6 comments:

Jarrett at HumanTransit.org said...

Sauron, not Saruman, is the representative of pure evil in Tolkein, so evil that he cannot even be embodied. Saruman is just a corrupted wizard, a peer of Gandalf who has been seduced by Sauron.

Tolkein would not distinguish between the corruption of a place, Isengard, and the corruption of Saruman himself. It is normal, in the world of Tolkein and his literary antecedants, for a landscape and a character to be different manifestations of the same essential story. Saruman and Isengard are the same thing, manifested as man and landscape, just as Sauron and Mordor are.

Consider your slack cut, but still one must correct the record. :)

Jarrett at HumanTransit.org said...

of course, I can never remember how to spell Tolkien, even when it's conveniently at the top of the page, so take my views in the postmodern self-refuted voice that is really the only authority nowdays.

Daniel said...

Jarrett, I knew I had something crossed. It's been a long time since I've read these books, so I had to use wikipedia to job my memory.

But your point about Tolkien does raise some interesting questions about the interrelation of people and places. It was worth bringing up, for sure.

Eric Orozco said...

I don't know, everything is a story to a philologist. Especially for a philologist attempting to reinsert and rework ancient cultures and mythologies in his personal escapist fantasy. I find the genteel rural landscape in England represented quite obviously in the world of the Shire. It's not a leap to see your point Daniel. Tolkien was not above metaphor and similitude. He valued culture. He prized language.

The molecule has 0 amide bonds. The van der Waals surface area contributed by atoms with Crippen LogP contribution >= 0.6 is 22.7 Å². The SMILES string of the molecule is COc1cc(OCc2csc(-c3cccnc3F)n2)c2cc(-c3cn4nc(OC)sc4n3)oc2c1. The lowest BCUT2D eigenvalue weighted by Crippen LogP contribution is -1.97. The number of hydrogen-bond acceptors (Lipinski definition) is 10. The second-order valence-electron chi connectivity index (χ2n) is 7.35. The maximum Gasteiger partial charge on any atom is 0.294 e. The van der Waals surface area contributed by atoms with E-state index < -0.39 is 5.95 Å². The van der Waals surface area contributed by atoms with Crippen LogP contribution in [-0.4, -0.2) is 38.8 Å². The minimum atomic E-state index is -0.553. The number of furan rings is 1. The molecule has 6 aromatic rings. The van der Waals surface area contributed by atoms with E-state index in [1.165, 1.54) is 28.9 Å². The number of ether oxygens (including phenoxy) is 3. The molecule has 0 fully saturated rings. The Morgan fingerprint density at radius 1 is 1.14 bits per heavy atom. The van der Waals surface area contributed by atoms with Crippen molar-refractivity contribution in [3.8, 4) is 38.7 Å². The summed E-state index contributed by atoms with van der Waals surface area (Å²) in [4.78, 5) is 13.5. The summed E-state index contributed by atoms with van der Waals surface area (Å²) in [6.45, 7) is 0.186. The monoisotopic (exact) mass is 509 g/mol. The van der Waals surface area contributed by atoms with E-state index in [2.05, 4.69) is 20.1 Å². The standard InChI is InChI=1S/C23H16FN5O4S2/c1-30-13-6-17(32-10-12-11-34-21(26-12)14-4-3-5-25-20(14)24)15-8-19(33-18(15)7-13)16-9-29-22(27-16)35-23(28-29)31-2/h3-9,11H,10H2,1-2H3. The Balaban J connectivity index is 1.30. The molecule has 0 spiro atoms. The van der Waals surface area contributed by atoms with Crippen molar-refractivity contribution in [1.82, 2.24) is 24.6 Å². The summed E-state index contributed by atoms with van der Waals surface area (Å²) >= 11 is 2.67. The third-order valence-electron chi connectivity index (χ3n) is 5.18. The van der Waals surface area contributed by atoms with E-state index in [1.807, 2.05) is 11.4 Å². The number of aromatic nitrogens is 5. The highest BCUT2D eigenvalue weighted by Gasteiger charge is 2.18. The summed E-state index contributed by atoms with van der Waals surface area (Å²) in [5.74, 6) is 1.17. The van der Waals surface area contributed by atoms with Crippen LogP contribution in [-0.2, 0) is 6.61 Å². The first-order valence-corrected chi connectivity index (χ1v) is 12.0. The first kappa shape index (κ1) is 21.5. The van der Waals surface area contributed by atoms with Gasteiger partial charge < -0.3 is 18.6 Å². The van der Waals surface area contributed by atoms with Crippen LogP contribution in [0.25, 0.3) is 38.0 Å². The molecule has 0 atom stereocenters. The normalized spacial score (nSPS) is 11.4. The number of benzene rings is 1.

The threat of industrialization and the overcoming of the fundamental powers of the world, which keep it in harmony (the song of the Ainu) is represented quite baldly by Tolkien. Tolkien was in awe of modern man's autonomy and will. We elves and humans are an autonomous agent in the mystery of history, but we are a corrective mystery. God values our independence in contrast to the angels. We are an interesting counternote in the song of history that rescues the entire discordant composition. That comes from the Hebrew scriptures.

Today the threats are different. It is hard to know where the will of man is taking us. Tolkien's counternote dwelt in the heroism of mortals and in the innocence that was in the Shire, for us freedom is a rave party in Zion, deep in a cave away from the prying tentacles of the Matrix. We have come to see our world like hackers.

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John Curtis said...

It is interesting news for me and I am truly amazed to know that Tolkien sold his great car. I think that he have earned a large amount of money on its sale to get a new bicycle.